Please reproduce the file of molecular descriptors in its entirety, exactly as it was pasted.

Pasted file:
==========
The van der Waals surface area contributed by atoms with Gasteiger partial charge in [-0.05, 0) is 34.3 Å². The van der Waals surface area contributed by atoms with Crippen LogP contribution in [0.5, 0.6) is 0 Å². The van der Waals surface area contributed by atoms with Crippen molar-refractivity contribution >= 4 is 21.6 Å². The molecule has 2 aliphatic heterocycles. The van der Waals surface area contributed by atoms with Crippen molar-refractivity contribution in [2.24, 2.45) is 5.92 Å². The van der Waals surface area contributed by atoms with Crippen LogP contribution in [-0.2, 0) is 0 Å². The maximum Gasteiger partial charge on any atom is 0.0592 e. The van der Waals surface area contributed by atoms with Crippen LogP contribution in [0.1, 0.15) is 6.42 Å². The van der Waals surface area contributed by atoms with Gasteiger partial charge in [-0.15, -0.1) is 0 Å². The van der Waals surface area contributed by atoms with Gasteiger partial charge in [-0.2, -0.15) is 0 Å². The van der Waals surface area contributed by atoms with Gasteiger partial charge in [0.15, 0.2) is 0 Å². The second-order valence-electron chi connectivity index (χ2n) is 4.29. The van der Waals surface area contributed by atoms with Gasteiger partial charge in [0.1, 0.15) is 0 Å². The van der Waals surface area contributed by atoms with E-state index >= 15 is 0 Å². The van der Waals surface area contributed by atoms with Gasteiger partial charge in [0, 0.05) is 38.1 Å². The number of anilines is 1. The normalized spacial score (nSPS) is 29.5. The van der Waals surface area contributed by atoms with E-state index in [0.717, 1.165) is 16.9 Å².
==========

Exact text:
The van der Waals surface area contributed by atoms with Gasteiger partial charge in [-0.05, 0) is 34.3 Å². The van der Waals surface area contributed by atoms with Crippen LogP contribution in [0.5, 0.6) is 0 Å². The van der Waals surface area contributed by atoms with Crippen molar-refractivity contribution >= 4 is 21.6 Å². The molecule has 2 aliphatic heterocycles. The van der Waals surface area contributed by atoms with Crippen molar-refractivity contribution in [2.24, 2.45) is 5.92 Å². The van der Waals surface area contributed by atoms with Crippen LogP contribution in [-0.2, 0) is 0 Å². The maximum Gasteiger partial charge on any atom is 0.0592 e. The van der Waals surface area contributed by atoms with Crippen LogP contribution in [0.1, 0.15) is 6.42 Å². The van der Waals surface area contributed by atoms with Gasteiger partial charge in [-0.15, -0.1) is 0 Å². The van der Waals surface area contributed by atoms with Gasteiger partial charge in [-0.2, -0.15) is 0 Å². The van der Waals surface area contributed by atoms with Gasteiger partial charge in [0.15, 0.2) is 0 Å². The second-order valence-electron chi connectivity index (χ2n) is 4.29. The van der Waals surface area contributed by atoms with Gasteiger partial charge in [0.1, 0.15) is 0 Å². The van der Waals surface area contributed by atoms with E-state index >= 15 is 0 Å². The van der Waals surface area contributed by atoms with Gasteiger partial charge in [0, 0.05) is 38.1 Å². The number of anilines is 1. The normalized spacial score (nSPS) is 29.5. The van der Waals surface area contributed by atoms with E-state index in [0.717, 1.165) is 16.9 Å².